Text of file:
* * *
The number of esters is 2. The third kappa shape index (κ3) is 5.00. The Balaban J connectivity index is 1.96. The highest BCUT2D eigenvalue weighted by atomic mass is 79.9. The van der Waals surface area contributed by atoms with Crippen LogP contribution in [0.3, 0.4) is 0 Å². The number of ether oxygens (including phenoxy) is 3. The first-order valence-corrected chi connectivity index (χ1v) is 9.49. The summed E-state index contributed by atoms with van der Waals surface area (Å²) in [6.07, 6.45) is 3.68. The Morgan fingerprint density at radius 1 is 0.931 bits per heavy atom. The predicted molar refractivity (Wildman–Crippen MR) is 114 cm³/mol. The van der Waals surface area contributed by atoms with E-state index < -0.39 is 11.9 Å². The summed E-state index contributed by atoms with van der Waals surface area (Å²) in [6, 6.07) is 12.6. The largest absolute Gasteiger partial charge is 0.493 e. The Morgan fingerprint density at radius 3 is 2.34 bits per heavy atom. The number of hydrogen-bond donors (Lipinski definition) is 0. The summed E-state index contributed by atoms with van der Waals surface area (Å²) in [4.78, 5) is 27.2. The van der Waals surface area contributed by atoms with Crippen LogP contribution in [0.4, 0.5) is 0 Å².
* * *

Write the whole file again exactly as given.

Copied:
The number of esters is 2. The third kappa shape index (κ3) is 5.00. The Balaban J connectivity index is 1.96. The highest BCUT2D eigenvalue weighted by atomic mass is 79.9. The van der Waals surface area contributed by atoms with Crippen LogP contribution in [0.3, 0.4) is 0 Å². The number of ether oxygens (including phenoxy) is 3. The first-order valence-corrected chi connectivity index (χ1v) is 9.49. The summed E-state index contributed by atoms with van der Waals surface area (Å²) in [6.07, 6.45) is 3.68. The Morgan fingerprint density at radius 1 is 0.931 bits per heavy atom. The predicted molar refractivity (Wildman–Crippen MR) is 114 cm³/mol. The van der Waals surface area contributed by atoms with E-state index < -0.39 is 11.9 Å². The summed E-state index contributed by atoms with van der Waals surface area (Å²) in [6, 6.07) is 12.6. The largest absolute Gasteiger partial charge is 0.493 e. The Morgan fingerprint density at radius 3 is 2.34 bits per heavy atom. The number of hydrogen-bond donors (Lipinski definition) is 0. The summed E-state index contributed by atoms with van der Waals surface area (Å²) in [4.78, 5) is 27.2. The van der Waals surface area contributed by atoms with Crippen LogP contribution in [0.4, 0.5) is 0 Å².